The British Chamber of Commerce of the Philippines (BCCP) expressed support for a balanced and differentiated regulatory framework on e-cigarettes and heated tobacco products (HTPs) in the Philippines citing as example the successful experience of the United Kingdom in adopting tobacco harm reduction through the regulation of vapor products to address the smoking problem.
Chris Nelson, BCCP executive director and trustee, said in a letter to President Rodrigo Duterte that the Vape Bill which was approved by Congress provides the Philippines an opportunity to follow the UK, noting that “the liberal approach to vaping of the UK government has led to a significant reduction in smoking rates.”
Nelson said that with the approval of the Vape Bill, “the country will head in the same direction as the UK which has successfully accelerated the decline in national smoking prevalence”.
The BCCP asked the President to sign the consolidated versions of the Vape Bill—House Bill No. 9007 and Senate Bill No. 2239—which aim to regulate the importation, assembly, manufacture, sale, packaging, distribution, use, advertisement, promotion and sponsorship of vape products or e-cigarettes and heated tobacco products.
The Senate and House of Representatives ratified the bicameral conference committee report on SB 2239 and HB 9007 on January 26, 2022. Both chambers overwhelmingly approved the bicameral committee report on the disagreeing provisions of the two versions.
More than 16 million Filipinos continue to smoke, with an unacceptable quit rate of just 4 percent. The Vape Bill provides the Philippines to address the smoking problem, according to the BCCP.
The Vape Bill carries the necessary regulatory safeguards to regulate vapor products and HTPs as it protects minors by prohibiting and penalizing the sale to, purchase and use by them, ensures tamper- and child-resistant design for product refills, denies access to online trade by minors and limits product communication to adults.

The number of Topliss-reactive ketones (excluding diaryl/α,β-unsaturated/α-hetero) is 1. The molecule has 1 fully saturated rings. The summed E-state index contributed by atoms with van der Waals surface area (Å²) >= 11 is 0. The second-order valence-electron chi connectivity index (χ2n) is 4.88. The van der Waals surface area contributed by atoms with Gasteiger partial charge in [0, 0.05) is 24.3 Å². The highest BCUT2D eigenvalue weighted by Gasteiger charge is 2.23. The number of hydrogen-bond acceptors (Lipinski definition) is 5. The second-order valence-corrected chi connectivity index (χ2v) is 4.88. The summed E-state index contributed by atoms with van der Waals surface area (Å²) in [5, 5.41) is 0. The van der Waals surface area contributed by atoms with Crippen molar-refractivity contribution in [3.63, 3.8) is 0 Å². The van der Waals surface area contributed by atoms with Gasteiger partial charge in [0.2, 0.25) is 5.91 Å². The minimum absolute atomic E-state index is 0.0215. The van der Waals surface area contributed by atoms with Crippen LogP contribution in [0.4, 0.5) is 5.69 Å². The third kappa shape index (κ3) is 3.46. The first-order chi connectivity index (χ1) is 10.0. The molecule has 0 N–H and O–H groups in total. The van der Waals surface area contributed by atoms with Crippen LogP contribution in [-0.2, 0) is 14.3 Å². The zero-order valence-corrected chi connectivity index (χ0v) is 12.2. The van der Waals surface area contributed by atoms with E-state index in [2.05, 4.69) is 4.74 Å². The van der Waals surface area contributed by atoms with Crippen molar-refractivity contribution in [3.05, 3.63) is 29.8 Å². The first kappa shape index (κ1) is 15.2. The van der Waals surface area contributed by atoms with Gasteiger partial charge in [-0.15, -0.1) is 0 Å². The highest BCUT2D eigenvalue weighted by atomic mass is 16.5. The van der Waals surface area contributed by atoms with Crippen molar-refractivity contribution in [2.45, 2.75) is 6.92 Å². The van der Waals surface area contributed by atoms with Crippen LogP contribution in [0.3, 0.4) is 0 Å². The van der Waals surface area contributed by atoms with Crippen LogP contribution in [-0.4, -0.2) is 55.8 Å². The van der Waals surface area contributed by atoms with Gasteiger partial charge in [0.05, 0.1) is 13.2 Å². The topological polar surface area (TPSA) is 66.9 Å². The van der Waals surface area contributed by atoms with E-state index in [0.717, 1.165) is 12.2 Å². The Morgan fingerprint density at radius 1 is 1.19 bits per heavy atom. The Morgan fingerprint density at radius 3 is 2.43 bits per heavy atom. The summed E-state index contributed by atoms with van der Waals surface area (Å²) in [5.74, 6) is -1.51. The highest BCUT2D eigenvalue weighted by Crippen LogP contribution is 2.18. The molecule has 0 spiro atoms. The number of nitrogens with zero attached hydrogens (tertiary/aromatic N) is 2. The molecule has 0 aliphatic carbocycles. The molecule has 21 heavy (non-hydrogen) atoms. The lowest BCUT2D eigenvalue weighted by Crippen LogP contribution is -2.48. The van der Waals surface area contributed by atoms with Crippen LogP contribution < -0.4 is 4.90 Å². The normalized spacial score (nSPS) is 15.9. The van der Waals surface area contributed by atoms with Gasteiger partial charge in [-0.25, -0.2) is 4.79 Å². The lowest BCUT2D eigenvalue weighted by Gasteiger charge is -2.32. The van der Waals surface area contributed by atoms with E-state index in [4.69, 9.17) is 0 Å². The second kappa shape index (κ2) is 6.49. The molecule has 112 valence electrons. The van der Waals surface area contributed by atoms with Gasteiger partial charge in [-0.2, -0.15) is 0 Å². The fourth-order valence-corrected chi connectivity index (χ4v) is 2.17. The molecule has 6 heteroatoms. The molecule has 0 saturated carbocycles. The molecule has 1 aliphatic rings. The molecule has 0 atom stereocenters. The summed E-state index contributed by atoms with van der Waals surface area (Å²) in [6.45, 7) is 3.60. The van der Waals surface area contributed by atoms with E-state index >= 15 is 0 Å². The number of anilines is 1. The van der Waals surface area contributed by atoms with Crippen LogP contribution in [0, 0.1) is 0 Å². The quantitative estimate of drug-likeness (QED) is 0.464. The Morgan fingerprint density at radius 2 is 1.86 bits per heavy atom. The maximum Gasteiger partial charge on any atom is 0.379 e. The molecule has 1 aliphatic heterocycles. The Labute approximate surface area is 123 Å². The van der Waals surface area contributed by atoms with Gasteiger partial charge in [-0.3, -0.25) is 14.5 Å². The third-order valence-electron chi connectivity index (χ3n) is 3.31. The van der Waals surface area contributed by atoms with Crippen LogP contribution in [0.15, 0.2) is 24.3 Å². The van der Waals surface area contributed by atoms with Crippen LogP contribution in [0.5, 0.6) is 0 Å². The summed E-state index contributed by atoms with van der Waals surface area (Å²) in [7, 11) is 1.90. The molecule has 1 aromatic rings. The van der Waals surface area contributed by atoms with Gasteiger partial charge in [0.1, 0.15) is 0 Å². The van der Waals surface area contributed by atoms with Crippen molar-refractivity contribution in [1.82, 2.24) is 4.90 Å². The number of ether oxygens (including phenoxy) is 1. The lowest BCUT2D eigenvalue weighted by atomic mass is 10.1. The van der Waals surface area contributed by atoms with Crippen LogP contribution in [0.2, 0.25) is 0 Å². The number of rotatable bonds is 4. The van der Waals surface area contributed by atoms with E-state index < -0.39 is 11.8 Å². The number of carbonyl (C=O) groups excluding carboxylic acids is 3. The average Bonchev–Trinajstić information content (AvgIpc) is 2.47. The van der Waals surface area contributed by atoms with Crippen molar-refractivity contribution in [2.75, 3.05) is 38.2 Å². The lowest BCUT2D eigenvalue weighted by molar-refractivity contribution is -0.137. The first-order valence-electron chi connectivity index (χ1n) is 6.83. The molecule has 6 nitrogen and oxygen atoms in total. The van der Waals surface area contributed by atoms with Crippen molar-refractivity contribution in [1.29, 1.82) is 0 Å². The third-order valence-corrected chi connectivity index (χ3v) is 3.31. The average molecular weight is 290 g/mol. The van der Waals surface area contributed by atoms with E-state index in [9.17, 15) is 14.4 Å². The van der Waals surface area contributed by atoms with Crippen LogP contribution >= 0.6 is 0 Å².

The bill also mandates product safety standards to be issued by the Department of Trade and Industry (DTI). It also requires the approval of the Food and Drug Administration for products with medicinal, therapeutic and reduced risk claims.
Rep. Sharon Garin, a member of the House of Representatives bicameral conference committee that tackled the bill, said the proposed measure strengthens the provisions of existing laws such as Republic Act No. 11467 and Executive Order No. 106.
The BCCP noted that between 2012 and 2016, the UK smoking rate decreased from 20.4 percent to 16.1 percent, which can be attributed to the extensive evidence supporting vaping by Public Health England, the country’s leading public health authority, the embrace of harm reduction by public health officials as well as no taxation and the limited prohibition on public use of electronic cigarettes.
The UK’s smoking rate went down by 25 percent since 2012. The percentage of daily smokers decreased from 17.9 percent to 15.5 percent and e-cigarette usage increased from 4.5 percent to 5.50 percent from 2015 to 2019.
“As a result, the UK now has a lower smoking rate than any European country apart from Sweden,” the BCCP said. Sweden managed to reduce its smoking rate through smoke-free products called snus, which is also a part of tobacco harm reduction or the use of less harmful alternatives.
Nelson said the UK approach incorporates substantiated principles including the prohibition of e-cigarette sale to and use by people under the age of 18 and recognition of e-cigarettes as 95-percent less harmful than smoking, with no identified health risks to bystanders from exposure to second-hand e-cigarette vapor.
Such approach also recognizes that heated tobacco is likely to be significantly less harmful than smoking and is likely to pose far less risk than smoking to bystanders; smokers should be encouraged to switch to e-cigarettes to help them quit; policies should be based on the evidence regarding the risks of e-cigarette use to bystanders; adult smokers should have accurate information and understand the relative risks of e-cigarettes compared to smoking, and a risk-proportionate approach should be taken in regulating smoke-free products.
An overwhelming majority or 94 percent of Filipino smokers believe that the government should enact laws that will reduce the harm caused by smoking, according to the results of a 2021 survey by ACORN Marketing and Research, the largest independent Asian Research network.